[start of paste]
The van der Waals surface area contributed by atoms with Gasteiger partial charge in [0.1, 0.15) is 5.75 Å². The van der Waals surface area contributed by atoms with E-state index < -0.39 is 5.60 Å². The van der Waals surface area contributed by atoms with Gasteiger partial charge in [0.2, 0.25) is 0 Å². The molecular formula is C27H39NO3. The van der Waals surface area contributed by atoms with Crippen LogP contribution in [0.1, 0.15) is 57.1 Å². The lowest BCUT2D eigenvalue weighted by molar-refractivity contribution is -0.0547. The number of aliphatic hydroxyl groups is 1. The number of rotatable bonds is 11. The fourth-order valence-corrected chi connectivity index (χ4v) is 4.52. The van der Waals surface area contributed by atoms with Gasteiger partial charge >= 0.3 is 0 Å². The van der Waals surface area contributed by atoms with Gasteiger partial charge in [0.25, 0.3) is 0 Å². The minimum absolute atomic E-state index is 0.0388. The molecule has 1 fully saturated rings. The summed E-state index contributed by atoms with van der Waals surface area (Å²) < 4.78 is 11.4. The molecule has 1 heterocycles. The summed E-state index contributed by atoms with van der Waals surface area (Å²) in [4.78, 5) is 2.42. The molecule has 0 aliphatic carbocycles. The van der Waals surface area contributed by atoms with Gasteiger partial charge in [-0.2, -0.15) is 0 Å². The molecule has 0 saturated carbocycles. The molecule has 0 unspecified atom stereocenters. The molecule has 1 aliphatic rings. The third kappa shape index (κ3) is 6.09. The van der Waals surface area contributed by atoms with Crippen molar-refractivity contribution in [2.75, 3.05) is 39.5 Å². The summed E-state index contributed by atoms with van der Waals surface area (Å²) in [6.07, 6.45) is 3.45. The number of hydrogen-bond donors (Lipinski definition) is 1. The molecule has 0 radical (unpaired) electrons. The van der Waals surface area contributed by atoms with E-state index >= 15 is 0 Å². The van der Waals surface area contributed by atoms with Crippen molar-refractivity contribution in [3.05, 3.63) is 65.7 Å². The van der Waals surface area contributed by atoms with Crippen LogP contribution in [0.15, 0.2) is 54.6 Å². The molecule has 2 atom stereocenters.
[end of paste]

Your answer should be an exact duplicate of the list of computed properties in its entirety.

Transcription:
The van der Waals surface area contributed by atoms with Gasteiger partial charge in [0.1, 0.15) is 5.75 Å². The van der Waals surface area contributed by atoms with E-state index < -0.39 is 5.60 Å². The van der Waals surface area contributed by atoms with Gasteiger partial charge in [0.2, 0.25) is 0 Å². The molecular formula is C27H39NO3. The van der Waals surface area contributed by atoms with Crippen LogP contribution in [0.1, 0.15) is 57.1 Å². The lowest BCUT2D eigenvalue weighted by molar-refractivity contribution is -0.0547. The number of aliphatic hydroxyl groups is 1. The number of rotatable bonds is 11. The fourth-order valence-corrected chi connectivity index (χ4v) is 4.52. The van der Waals surface area contributed by atoms with Gasteiger partial charge >= 0.3 is 0 Å². The van der Waals surface area contributed by atoms with Gasteiger partial charge in [0.25, 0.3) is 0 Å². The minimum absolute atomic E-state index is 0.0388. The molecule has 1 fully saturated rings. The summed E-state index contributed by atoms with van der Waals surface area (Å²) < 4.78 is 11.4. The molecule has 1 heterocycles. The summed E-state index contributed by atoms with van der Waals surface area (Å²) in [4.78, 5) is 2.42. The molecule has 0 aliphatic carbocycles. The van der Waals surface area contributed by atoms with Gasteiger partial charge in [-0.2, -0.15) is 0 Å². The molecule has 0 saturated carbocycles. The molecule has 0 unspecified atom stereocenters. The molecule has 1 aliphatic rings. The third kappa shape index (κ3) is 6.09. The van der Waals surface area contributed by atoms with Crippen molar-refractivity contribution in [2.75, 3.05) is 39.5 Å². The summed E-state index contributed by atoms with van der Waals surface area (Å²) in [6.07, 6.45) is 3.45. The number of hydrogen-bond donors (Lipinski definition) is 1. The molecule has 0 radical (unpaired) electrons. The van der Waals surface area contributed by atoms with E-state index >= 15 is 0 Å². The van der Waals surface area contributed by atoms with Crippen molar-refractivity contribution in [3.05, 3.63) is 65.7 Å². The van der Waals surface area contributed by atoms with Crippen LogP contribution in [0.15, 0.2) is 54.6 Å². The molecule has 2 atom stereocenters.